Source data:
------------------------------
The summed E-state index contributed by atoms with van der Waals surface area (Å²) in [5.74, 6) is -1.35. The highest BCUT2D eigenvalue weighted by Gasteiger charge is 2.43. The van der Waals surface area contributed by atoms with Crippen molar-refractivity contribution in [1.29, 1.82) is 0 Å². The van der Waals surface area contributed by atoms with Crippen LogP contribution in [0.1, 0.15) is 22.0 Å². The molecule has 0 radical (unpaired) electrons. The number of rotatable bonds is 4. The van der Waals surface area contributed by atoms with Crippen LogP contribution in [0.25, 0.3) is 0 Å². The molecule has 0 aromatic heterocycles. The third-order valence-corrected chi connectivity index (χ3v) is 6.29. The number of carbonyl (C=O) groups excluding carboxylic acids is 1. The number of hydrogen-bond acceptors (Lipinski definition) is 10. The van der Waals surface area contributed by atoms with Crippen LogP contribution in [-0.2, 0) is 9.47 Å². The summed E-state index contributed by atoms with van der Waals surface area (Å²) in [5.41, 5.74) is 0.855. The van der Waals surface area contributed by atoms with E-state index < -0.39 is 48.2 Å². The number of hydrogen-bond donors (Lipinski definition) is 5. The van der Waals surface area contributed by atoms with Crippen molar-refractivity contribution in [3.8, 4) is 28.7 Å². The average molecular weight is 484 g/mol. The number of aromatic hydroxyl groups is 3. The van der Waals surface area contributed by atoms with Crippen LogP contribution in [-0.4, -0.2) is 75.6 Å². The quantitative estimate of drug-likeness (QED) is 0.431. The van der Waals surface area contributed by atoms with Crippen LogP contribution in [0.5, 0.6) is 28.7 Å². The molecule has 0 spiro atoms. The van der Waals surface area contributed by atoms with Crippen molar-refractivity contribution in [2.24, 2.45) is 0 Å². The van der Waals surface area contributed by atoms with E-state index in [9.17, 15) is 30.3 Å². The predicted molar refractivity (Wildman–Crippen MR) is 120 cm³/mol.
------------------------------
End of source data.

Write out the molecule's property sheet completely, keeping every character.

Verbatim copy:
The summed E-state index contributed by atoms with van der Waals surface area (Å²) in [5.74, 6) is -1.35. The highest BCUT2D eigenvalue weighted by Gasteiger charge is 2.43. The van der Waals surface area contributed by atoms with Crippen molar-refractivity contribution in [1.29, 1.82) is 0 Å². The van der Waals surface area contributed by atoms with Crippen LogP contribution in [0.1, 0.15) is 22.0 Å². The molecule has 0 radical (unpaired) electrons. The number of rotatable bonds is 4. The van der Waals surface area contributed by atoms with Crippen LogP contribution in [0.25, 0.3) is 0 Å². The molecule has 0 aromatic heterocycles. The third-order valence-corrected chi connectivity index (χ3v) is 6.29. The number of carbonyl (C=O) groups excluding carboxylic acids is 1. The number of hydrogen-bond acceptors (Lipinski definition) is 10. The van der Waals surface area contributed by atoms with Crippen LogP contribution in [-0.2, 0) is 9.47 Å². The summed E-state index contributed by atoms with van der Waals surface area (Å²) in [5.41, 5.74) is 0.855. The van der Waals surface area contributed by atoms with E-state index < -0.39 is 48.2 Å². The number of hydrogen-bond donors (Lipinski definition) is 5. The van der Waals surface area contributed by atoms with Crippen molar-refractivity contribution in [3.8, 4) is 28.7 Å². The average molecular weight is 484 g/mol. The number of aromatic hydroxyl groups is 3. The van der Waals surface area contributed by atoms with Crippen LogP contribution in [-0.4, -0.2) is 75.6 Å². The quantitative estimate of drug-likeness (QED) is 0.431. The van der Waals surface area contributed by atoms with Crippen LogP contribution in [0.5, 0.6) is 28.7 Å². The molecule has 0 spiro atoms. The van der Waals surface area contributed by atoms with Crippen molar-refractivity contribution in [2.24, 2.45) is 0 Å². The van der Waals surface area contributed by atoms with E-state index in [9.17, 15) is 30.3 Å². The predicted molar refractivity (Wildman–Crippen MR) is 120 cm³/mol.